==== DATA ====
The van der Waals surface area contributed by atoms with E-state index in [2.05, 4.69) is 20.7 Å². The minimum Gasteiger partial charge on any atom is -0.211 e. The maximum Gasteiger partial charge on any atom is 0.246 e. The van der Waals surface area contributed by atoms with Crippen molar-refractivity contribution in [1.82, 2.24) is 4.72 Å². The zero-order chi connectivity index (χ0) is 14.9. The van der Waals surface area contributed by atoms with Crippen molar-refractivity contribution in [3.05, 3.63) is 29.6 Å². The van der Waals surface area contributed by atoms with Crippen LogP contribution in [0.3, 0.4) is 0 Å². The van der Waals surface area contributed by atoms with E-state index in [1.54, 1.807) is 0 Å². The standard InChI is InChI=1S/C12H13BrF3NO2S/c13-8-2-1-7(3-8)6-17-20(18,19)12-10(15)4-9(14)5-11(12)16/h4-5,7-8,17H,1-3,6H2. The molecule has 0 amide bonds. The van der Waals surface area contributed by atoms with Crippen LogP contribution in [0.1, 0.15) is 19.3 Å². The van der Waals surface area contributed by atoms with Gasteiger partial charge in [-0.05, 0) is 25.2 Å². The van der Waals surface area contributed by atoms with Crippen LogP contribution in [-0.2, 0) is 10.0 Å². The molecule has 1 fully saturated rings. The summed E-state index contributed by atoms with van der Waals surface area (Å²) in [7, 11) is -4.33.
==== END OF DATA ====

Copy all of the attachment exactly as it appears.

The van der Waals surface area contributed by atoms with E-state index in [2.05, 4.69) is 20.7 Å². The minimum Gasteiger partial charge on any atom is -0.211 e. The maximum Gasteiger partial charge on any atom is 0.246 e. The van der Waals surface area contributed by atoms with Crippen molar-refractivity contribution in [1.82, 2.24) is 4.72 Å². The zero-order chi connectivity index (χ0) is 14.9. The van der Waals surface area contributed by atoms with Crippen molar-refractivity contribution in [3.05, 3.63) is 29.6 Å². The van der Waals surface area contributed by atoms with Crippen LogP contribution in [0.3, 0.4) is 0 Å². The van der Waals surface area contributed by atoms with E-state index in [1.54, 1.807) is 0 Å². The standard InChI is InChI=1S/C12H13BrF3NO2S/c13-8-2-1-7(3-8)6-17-20(18,19)12-10(15)4-9(14)5-11(12)16/h4-5,7-8,17H,1-3,6H2. The molecule has 0 amide bonds. The van der Waals surface area contributed by atoms with Crippen LogP contribution in [0.1, 0.15) is 19.3 Å². The van der Waals surface area contributed by atoms with Gasteiger partial charge in [-0.05, 0) is 25.2 Å². The van der Waals surface area contributed by atoms with Crippen LogP contribution in [-0.2, 0) is 10.0 Å². The molecule has 1 fully saturated rings. The summed E-state index contributed by atoms with van der Waals surface area (Å²) in [7, 11) is -4.33.